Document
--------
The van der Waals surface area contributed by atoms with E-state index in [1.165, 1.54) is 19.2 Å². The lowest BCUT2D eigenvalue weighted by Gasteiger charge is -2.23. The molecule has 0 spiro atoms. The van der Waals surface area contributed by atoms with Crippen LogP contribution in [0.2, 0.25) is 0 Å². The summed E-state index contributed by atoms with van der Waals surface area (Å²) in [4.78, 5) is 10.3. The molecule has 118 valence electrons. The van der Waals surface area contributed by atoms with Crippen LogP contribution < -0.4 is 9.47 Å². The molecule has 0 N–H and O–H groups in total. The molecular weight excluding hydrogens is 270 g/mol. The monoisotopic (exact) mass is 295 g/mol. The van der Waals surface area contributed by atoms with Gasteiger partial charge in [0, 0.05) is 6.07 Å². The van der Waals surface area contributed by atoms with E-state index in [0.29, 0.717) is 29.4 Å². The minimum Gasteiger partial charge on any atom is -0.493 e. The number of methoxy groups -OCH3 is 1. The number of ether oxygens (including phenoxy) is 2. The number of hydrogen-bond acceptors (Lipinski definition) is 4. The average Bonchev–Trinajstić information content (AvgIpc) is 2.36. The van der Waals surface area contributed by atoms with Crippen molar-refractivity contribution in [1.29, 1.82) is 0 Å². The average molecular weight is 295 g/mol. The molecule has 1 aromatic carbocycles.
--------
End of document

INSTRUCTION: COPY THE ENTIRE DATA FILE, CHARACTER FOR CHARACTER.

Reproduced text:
The van der Waals surface area contributed by atoms with E-state index in [1.165, 1.54) is 19.2 Å². The lowest BCUT2D eigenvalue weighted by Gasteiger charge is -2.23. The molecule has 0 spiro atoms. The van der Waals surface area contributed by atoms with Crippen LogP contribution in [0.2, 0.25) is 0 Å². The summed E-state index contributed by atoms with van der Waals surface area (Å²) in [4.78, 5) is 10.3. The molecule has 118 valence electrons. The van der Waals surface area contributed by atoms with Crippen LogP contribution < -0.4 is 9.47 Å². The molecule has 0 N–H and O–H groups in total. The molecular weight excluding hydrogens is 270 g/mol. The monoisotopic (exact) mass is 295 g/mol. The van der Waals surface area contributed by atoms with Gasteiger partial charge in [0, 0.05) is 6.07 Å². The van der Waals surface area contributed by atoms with E-state index in [0.29, 0.717) is 29.4 Å². The minimum Gasteiger partial charge on any atom is -0.493 e. The number of methoxy groups -OCH3 is 1. The number of ether oxygens (including phenoxy) is 2. The number of hydrogen-bond acceptors (Lipinski definition) is 4. The average Bonchev–Trinajstić information content (AvgIpc) is 2.36. The van der Waals surface area contributed by atoms with Crippen molar-refractivity contribution in [1.29, 1.82) is 0 Å². The average molecular weight is 295 g/mol. The molecule has 1 aromatic carbocycles.